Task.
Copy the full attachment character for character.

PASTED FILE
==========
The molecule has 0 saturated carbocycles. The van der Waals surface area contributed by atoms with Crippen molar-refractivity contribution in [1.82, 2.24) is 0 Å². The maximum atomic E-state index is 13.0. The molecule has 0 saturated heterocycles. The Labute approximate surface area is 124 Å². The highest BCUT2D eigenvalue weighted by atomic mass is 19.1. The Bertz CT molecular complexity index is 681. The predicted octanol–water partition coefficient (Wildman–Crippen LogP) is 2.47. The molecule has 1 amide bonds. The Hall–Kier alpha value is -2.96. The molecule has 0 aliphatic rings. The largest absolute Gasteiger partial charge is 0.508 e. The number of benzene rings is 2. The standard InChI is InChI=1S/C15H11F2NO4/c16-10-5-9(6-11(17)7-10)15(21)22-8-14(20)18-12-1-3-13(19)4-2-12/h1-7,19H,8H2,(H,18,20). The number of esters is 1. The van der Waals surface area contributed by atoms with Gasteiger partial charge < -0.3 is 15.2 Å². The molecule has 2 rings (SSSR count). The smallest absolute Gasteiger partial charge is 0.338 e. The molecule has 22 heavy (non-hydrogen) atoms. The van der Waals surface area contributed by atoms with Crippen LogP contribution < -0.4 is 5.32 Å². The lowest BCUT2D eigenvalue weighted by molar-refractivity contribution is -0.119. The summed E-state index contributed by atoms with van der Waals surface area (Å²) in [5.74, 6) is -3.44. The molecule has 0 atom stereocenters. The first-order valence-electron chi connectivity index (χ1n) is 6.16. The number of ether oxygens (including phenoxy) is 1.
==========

The molecule has 0 saturated carbocycles. The van der Waals surface area contributed by atoms with Crippen molar-refractivity contribution in [1.82, 2.24) is 0 Å². The maximum atomic E-state index is 13.0. The molecule has 0 saturated heterocycles. The Labute approximate surface area is 124 Å². The highest BCUT2D eigenvalue weighted by atomic mass is 19.1. The Bertz CT molecular complexity index is 681. The predicted octanol–water partition coefficient (Wildman–Crippen LogP) is 2.47. The molecule has 1 amide bonds. The Hall–Kier alpha value is -2.96. The molecule has 0 aliphatic rings. The largest absolute Gasteiger partial charge is 0.508 e. The number of benzene rings is 2. The standard InChI is InChI=1S/C15H11F2NO4/c16-10-5-9(6-11(17)7-10)15(21)22-8-14(20)18-12-1-3-13(19)4-2-12/h1-7,19H,8H2,(H,18,20). The number of esters is 1. The van der Waals surface area contributed by atoms with Gasteiger partial charge < -0.3 is 15.2 Å². The molecule has 2 rings (SSSR count). The smallest absolute Gasteiger partial charge is 0.338 e. The molecule has 22 heavy (non-hydrogen) atoms. The van der Waals surface area contributed by atoms with Crippen LogP contribution < -0.4 is 5.32 Å². The lowest BCUT2D eigenvalue weighted by molar-refractivity contribution is -0.119. The summed E-state index contributed by atoms with van der Waals surface area (Å²) in [5.74, 6) is -3.44. The molecule has 0 atom stereocenters. The first-order valence-electron chi connectivity index (χ1n) is 6.16. The number of ether oxygens (including phenoxy) is 1.